What an awful, awful year it’s been for Saga (LSE: SAGA) shareholders. Its market value has shrunk by more than 70% over the past 12 months and, following the fresh sell-off which greeted last week’s trading update, it’s now on the podium for the FTSE 250’s biggest losers so far in 2019.
Saga is in one hell of a pickle right now, and those fresh financials show it still has a lot of work in front of it to even steady the ship.
However, I’m sure there’s plenty a dip buyer sniffing around the over-50s financial services and travel operator on account of its dirt-cheap valuations. At current prices it trades on a forward P/E ratio of 4.4 times — any reading below 10 times is widely considered as bargain-basement territory.
And with City analysts forecasting another 4p per share full-year dividend in the period to January 2020, Saga’s yields sit at an almighty 11.4%. On paper there’s plenty to get stuck into, then. But, in reality, is the company really worth the trouble?
Still in distress?
It doesn’t matter that Saga, which has issued a couple of profit warnings in as many years, declared in recent days it’s still operating within its hacked-down full-year targets declared in early April. Share pickers were also unmoved by news that strategic changes announced back then — like selling insurance products directly to customers and switching back to a membership-driven sales model — are making some progress.
Instead, Saga’s confession that “challenging headwinds in both travel and insurance” grabbed all of the attention, rightly or wrongly. Clearly, market makers are bracing for another profit warning in the weeks and months ahead.
A best buy… or best avoided?
It doesn’t help that chief executive Lance Batchelor announced he’s retiring at the end of the current fiscal year in the days leading up to that AGM statement. Many critics would say a fresh broom is needed after the current leader’s six years at the helm. But questions need to be asked as to what will be left of Saga’s strategic refresh announced just a couple of months ago and what further turbulence can be expected behind the scenes?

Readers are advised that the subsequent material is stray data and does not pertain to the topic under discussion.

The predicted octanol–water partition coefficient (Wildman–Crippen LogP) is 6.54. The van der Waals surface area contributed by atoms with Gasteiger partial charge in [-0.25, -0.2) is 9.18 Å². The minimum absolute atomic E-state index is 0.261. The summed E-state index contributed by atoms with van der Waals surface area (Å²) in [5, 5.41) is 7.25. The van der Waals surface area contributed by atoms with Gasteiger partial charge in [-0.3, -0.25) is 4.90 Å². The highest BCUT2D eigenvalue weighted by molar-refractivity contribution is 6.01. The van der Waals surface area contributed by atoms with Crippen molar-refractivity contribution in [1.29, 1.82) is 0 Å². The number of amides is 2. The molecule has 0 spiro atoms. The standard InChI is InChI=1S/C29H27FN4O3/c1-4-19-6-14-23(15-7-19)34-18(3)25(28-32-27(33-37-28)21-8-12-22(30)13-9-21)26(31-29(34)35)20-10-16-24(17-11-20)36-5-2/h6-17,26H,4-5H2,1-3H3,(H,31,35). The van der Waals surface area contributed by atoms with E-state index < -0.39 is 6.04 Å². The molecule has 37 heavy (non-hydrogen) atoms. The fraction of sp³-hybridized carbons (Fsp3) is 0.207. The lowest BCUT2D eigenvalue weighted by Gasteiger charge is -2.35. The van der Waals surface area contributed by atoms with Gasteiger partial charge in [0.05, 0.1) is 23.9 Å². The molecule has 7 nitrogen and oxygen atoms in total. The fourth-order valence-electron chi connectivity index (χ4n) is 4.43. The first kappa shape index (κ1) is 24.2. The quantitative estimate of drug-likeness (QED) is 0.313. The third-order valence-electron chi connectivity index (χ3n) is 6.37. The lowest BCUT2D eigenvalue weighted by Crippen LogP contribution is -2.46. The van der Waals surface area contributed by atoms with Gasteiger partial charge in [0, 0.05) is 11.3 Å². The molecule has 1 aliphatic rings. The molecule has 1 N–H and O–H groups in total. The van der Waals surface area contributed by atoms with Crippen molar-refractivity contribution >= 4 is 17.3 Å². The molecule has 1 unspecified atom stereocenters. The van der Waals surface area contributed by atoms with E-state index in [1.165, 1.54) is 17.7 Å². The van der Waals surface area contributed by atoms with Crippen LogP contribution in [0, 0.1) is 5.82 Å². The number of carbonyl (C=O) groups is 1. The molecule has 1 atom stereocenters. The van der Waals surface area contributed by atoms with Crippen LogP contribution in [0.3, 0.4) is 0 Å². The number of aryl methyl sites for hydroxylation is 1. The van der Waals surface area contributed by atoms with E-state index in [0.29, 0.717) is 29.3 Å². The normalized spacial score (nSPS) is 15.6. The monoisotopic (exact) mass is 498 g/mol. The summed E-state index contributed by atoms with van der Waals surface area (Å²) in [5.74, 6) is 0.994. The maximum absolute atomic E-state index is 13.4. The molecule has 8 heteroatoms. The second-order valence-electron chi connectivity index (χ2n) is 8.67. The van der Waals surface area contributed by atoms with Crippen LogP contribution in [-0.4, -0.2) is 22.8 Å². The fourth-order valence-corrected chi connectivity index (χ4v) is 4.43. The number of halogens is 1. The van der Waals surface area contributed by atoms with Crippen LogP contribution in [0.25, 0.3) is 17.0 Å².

Not that there aren’t questions circulating around the company’s transformation plan already, of course. Sure, Saga may have put boosting the membership and developing the product front and centre of its efforts to regain its allure with customers within its target demographic, but could it be argued it’s overestimating the strength of the brand?
Moving away from price comparison websites may provide the obvious benefit of bigger margins, but I certainly believe the business could be underestimating the nomadic characteristics of its core customer base.
The over 50s, like the broader population, are increasingly happy to shop around to get the best financial services or travel products they can for their money, and not beholden to classic brands like Saga.
Its decision to double-back on direct selling is a massive gamble then, and not one I think is destined to succeed. For this reason I think it should continue to be avoided.
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Royston Wild has no position in any of the shares mentioned. The Motley Fool UK has no position in any of the shares mentioned. Views expressed on the companies mentioned in this article are those of the writer and therefore may differ from the official recommendations we make in our subscription services such as Share Advisor, Hidden Winners and Pro. Here at The Motley Fool we believe that considering a diverse range of insights makes us better investors.